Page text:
Nothing is known about Capsian religion, but their burial methods suggest a belief in an afterlife. Decorative art is widely found at their sites, including figurative and abstract rock art, and ocher is found coloring both tools and corpses. Ostrich eggshells were used to make beads and containers; seashells were used for necklaces. The Ibero-Maurusian practice of evulsion of the central incisors continued sporadically, but became rarer.

The Capsian culture is identified by some historical linguists as a possible ancestor of the speakers of modern Afroasiatic languages of Africa and the Middle East and of the Berber languages in North Africa.

The Eburran industry which dates between 13,000 and 9,000 BCE in East Africa, was formerly known as the "Kenya Capsian" due to similarities in the stone blade shapes. There is no proven relationship with the Capsian.

Bibliography and references

ee also

* Prehistory of Central North Africa
* Synoptic table of the principal old world prehistoric cultures

External links

* [http://worldmuseumofman.org/capsianartifacts1.htm Capsian African Neolithic Tools, Weapons and Artifacts]
* [http://www.beloit.edu/~museum/logan/paleoexhibit/capsian.htm Capsian North Africa]
* [http://anthropology.uwaterloo.ca/lubell.html Prof. David Lubell' home page] at University of Waterloo
* [http://ianthro.unige.ch/cours/prehistoire-generale/doc/corboud/MODULE-7/Illustrations/Fig-19-19.html L'Université de Genève - drawing of mircoliths from upper Capsian]


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  • Capsian — [kap′sē ən] adj. [Fr capsien, after L Capsa, ancient name of Gafsa, city in central Tunisia, near which artifacts were found] designating or of a Mesolithic culture of N Africa characterized by small hand tools …   English World dictionary

  • Capsian — /kap see euhn/, adj. Archaeol. of or designating an Epipaleolithic culture of northwestern Africa, characterized by the use of geometric microlithic tools. [1910 15; < F capsien, equiv. to Caps(a), L name of Gafsa, town in Tunisia near which… …   Universalium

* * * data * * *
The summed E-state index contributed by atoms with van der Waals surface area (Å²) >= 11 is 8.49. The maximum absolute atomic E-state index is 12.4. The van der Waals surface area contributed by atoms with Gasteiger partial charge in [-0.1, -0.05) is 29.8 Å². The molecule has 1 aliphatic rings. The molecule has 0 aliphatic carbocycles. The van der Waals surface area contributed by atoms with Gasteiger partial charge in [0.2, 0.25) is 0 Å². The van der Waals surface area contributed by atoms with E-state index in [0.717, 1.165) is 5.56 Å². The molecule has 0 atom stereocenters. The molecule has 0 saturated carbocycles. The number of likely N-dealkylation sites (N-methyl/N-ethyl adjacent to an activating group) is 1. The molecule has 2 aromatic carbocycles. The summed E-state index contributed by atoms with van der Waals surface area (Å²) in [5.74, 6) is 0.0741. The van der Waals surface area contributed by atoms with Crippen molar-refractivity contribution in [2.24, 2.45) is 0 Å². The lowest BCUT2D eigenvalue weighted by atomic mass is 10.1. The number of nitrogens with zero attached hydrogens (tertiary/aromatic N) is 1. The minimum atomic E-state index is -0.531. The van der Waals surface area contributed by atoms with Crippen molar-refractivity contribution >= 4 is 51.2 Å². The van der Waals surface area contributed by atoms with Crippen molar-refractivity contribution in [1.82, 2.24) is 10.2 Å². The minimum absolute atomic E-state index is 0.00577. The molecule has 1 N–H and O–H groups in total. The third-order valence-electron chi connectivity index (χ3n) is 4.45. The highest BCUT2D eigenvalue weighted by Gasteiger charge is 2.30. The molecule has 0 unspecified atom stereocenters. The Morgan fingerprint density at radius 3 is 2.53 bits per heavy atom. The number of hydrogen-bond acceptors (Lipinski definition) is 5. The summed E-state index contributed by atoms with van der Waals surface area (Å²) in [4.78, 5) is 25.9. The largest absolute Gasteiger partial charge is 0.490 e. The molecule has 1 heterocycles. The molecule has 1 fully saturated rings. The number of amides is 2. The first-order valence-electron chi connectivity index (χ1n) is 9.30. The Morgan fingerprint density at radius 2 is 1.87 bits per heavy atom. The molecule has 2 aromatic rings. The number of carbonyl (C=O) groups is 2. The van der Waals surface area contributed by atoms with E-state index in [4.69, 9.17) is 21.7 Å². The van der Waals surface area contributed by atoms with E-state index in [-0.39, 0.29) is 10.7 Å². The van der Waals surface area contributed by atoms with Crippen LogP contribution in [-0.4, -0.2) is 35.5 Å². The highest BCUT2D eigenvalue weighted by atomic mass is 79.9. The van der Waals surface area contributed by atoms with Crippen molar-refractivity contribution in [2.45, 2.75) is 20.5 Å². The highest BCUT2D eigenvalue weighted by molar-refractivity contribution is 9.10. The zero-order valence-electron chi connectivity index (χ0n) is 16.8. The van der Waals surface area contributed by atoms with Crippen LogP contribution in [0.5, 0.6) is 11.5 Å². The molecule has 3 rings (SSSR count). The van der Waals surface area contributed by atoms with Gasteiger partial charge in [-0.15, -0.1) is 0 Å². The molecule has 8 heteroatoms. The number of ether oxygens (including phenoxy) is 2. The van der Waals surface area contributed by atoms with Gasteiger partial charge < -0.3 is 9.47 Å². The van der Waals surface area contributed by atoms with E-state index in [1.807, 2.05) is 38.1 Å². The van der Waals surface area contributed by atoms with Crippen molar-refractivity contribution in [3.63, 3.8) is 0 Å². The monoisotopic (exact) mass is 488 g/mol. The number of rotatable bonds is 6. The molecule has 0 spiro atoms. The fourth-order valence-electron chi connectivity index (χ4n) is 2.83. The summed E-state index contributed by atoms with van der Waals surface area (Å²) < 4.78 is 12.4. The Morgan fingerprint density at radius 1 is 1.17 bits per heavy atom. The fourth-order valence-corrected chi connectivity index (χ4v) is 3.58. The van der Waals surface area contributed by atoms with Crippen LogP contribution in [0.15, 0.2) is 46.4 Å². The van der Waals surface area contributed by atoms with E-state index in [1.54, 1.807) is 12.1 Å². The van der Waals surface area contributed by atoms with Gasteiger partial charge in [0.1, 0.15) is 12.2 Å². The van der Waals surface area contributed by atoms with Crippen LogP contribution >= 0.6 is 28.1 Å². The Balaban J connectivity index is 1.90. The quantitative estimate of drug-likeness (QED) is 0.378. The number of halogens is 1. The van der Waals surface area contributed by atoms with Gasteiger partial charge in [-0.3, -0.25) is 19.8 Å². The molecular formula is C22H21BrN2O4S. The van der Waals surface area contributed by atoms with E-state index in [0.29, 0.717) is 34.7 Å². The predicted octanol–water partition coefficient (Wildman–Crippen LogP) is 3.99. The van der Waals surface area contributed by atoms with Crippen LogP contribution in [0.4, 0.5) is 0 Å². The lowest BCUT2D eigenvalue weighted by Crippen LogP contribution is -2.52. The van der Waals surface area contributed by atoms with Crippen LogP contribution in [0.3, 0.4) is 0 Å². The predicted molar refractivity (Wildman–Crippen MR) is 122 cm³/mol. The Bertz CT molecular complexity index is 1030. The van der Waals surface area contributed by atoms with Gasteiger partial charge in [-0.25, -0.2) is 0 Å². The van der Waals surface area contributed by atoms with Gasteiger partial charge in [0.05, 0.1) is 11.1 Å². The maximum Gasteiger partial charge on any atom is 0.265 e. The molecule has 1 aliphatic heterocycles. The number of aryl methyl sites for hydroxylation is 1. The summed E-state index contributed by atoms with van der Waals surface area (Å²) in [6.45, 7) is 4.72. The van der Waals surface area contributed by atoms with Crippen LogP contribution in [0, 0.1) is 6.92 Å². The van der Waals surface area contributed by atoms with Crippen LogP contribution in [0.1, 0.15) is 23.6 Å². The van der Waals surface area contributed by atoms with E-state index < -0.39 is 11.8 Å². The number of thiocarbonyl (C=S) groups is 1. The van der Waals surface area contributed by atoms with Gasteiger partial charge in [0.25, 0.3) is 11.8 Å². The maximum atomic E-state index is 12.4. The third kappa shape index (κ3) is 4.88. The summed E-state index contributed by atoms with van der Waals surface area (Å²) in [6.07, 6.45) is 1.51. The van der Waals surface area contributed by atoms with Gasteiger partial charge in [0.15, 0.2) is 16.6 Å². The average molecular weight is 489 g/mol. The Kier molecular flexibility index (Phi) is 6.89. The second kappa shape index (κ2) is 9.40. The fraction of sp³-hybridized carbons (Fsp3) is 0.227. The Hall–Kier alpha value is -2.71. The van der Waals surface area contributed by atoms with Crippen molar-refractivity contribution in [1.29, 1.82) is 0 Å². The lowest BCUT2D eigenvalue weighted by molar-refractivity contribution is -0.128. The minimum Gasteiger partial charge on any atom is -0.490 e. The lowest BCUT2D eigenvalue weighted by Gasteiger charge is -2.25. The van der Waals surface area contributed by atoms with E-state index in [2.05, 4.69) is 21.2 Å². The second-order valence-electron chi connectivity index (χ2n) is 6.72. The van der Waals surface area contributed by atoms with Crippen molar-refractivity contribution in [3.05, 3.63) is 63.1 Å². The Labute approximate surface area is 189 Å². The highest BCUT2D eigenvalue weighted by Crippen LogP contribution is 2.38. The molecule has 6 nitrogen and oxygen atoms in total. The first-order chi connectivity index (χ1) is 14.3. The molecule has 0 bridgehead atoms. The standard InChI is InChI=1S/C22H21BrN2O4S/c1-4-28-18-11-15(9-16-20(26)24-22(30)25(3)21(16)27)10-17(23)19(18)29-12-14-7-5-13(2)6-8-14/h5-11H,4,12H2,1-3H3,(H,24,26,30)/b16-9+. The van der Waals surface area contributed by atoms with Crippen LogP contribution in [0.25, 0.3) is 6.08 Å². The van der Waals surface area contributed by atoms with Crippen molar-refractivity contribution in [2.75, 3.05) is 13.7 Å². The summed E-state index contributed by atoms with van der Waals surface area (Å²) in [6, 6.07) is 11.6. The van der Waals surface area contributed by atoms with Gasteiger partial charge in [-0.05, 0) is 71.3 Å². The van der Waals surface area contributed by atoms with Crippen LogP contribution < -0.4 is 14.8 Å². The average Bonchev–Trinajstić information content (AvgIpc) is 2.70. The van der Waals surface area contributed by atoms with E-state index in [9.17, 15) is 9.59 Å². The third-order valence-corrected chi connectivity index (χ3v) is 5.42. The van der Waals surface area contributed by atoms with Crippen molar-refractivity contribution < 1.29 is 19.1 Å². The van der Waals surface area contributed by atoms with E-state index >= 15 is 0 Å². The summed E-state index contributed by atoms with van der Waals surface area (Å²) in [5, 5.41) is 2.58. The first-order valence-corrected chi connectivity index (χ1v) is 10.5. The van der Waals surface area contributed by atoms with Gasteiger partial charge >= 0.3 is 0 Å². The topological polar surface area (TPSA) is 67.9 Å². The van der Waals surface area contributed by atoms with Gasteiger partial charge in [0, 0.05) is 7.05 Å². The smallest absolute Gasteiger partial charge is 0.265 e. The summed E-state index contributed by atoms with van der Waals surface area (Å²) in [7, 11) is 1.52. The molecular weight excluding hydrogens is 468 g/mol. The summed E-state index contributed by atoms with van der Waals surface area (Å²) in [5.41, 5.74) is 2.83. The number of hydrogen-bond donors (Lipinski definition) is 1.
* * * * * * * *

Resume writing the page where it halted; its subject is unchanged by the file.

• Capsian — [ kapsɪən] adjective Archaeology relating to or denoting a Palaeolithic culture of North Africa and southern Europe, dated to c.8000–4500 BC. Origin early 20th cent.: from L. Capsa (now Gafsa in Tunisia), where objects from this culture were… …   English new terms dictionary

  • capsian — adj. & n. adj. of or relating to a palaeolithic culture of N. Africa and S. Europe. n. this culture. Etymology: L Capsa = Gafsa in Tunisia …   Useful english dictionary

  • Capsian — adjective Etymology: French capsien, from Latin Capsa Gafsa, Tunisia Date: 1915 of or relating to a Paleolithic culture of northern Africa and southern Europe …   New Collegiate Dictionary

  • Capsian — adjective of or pertaining to a Paleolithic culture of North Africa (named after primary findings there, in the now southern Tunisian oasis Gafsa) and southern Europe …   Wiktionary

  • Capsian —    This term refers to the ancient people who occupied North Africa as early 6,000 B.C. They are said to be Berbers who had adopted a Neolithic way of life and culture …   Historical dictionary of the berbers (Imazighen)

  • Capsian — /ˈkæpsiən/ (say kapseeuhn) noun a culture dating from about 10 000 to 7000 years ago which used implements such as backed blades, microliths and bone awls; found mainly in Tunisia …   Australian English dictionary

  • Iberomaurusian —   Capsian culture …   Wikipedia

  • History of early Tunisia — History of Tunisia ANCIENT HISTORY OF TUNISIA …   Wikipedia